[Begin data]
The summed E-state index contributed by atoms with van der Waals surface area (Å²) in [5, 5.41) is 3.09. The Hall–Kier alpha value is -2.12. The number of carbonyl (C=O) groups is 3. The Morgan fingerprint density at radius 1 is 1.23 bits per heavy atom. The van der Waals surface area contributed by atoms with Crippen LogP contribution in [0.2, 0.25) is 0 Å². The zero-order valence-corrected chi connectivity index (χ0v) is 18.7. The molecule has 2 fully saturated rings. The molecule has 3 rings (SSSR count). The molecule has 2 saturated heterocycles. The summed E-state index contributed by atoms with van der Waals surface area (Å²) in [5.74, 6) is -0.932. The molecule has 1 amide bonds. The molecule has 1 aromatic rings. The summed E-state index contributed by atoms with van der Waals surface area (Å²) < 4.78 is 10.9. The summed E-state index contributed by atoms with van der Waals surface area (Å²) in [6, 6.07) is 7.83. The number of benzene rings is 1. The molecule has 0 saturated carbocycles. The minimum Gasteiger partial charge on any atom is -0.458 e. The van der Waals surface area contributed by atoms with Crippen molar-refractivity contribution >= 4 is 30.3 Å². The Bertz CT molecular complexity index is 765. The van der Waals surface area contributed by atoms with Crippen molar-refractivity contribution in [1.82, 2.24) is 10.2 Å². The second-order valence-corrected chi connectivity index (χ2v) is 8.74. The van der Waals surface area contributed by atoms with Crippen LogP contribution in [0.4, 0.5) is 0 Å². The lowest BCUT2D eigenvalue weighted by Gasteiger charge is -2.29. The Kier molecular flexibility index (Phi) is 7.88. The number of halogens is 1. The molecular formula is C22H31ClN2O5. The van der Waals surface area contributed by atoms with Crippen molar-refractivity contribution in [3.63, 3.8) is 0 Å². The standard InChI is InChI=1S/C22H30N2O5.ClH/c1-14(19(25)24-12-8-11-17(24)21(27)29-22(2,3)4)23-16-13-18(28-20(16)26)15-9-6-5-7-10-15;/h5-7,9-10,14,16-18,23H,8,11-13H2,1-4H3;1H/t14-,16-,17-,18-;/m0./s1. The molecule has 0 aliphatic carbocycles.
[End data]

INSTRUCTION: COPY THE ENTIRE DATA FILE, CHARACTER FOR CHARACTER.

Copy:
The summed E-state index contributed by atoms with van der Waals surface area (Å²) in [5, 5.41) is 3.09. The Hall–Kier alpha value is -2.12. The number of carbonyl (C=O) groups is 3. The Morgan fingerprint density at radius 1 is 1.23 bits per heavy atom. The van der Waals surface area contributed by atoms with Crippen LogP contribution in [0.2, 0.25) is 0 Å². The zero-order valence-corrected chi connectivity index (χ0v) is 18.7. The molecule has 2 fully saturated rings. The molecule has 3 rings (SSSR count). The molecule has 2 saturated heterocycles. The summed E-state index contributed by atoms with van der Waals surface area (Å²) in [5.74, 6) is -0.932. The molecule has 1 amide bonds. The molecule has 1 aromatic rings. The summed E-state index contributed by atoms with van der Waals surface area (Å²) < 4.78 is 10.9. The summed E-state index contributed by atoms with van der Waals surface area (Å²) in [6, 6.07) is 7.83. The number of benzene rings is 1. The molecule has 0 saturated carbocycles. The minimum Gasteiger partial charge on any atom is -0.458 e. The van der Waals surface area contributed by atoms with Crippen molar-refractivity contribution >= 4 is 30.3 Å². The Bertz CT molecular complexity index is 765. The van der Waals surface area contributed by atoms with Crippen molar-refractivity contribution in [1.82, 2.24) is 10.2 Å². The second-order valence-corrected chi connectivity index (χ2v) is 8.74. The van der Waals surface area contributed by atoms with Crippen LogP contribution in [0.4, 0.5) is 0 Å². The lowest BCUT2D eigenvalue weighted by Gasteiger charge is -2.29. The Kier molecular flexibility index (Phi) is 7.88. The number of halogens is 1. The molecular formula is C22H31ClN2O5. The van der Waals surface area contributed by atoms with Crippen molar-refractivity contribution in [3.63, 3.8) is 0 Å². The standard InChI is InChI=1S/C22H30N2O5.ClH/c1-14(19(25)24-12-8-11-17(24)21(27)29-22(2,3)4)23-16-13-18(28-20(16)26)15-9-6-5-7-10-15;/h5-7,9-10,14,16-18,23H,8,11-13H2,1-4H3;1H/t14-,16-,17-,18-;/m0./s1. The molecule has 0 aliphatic carbocycles.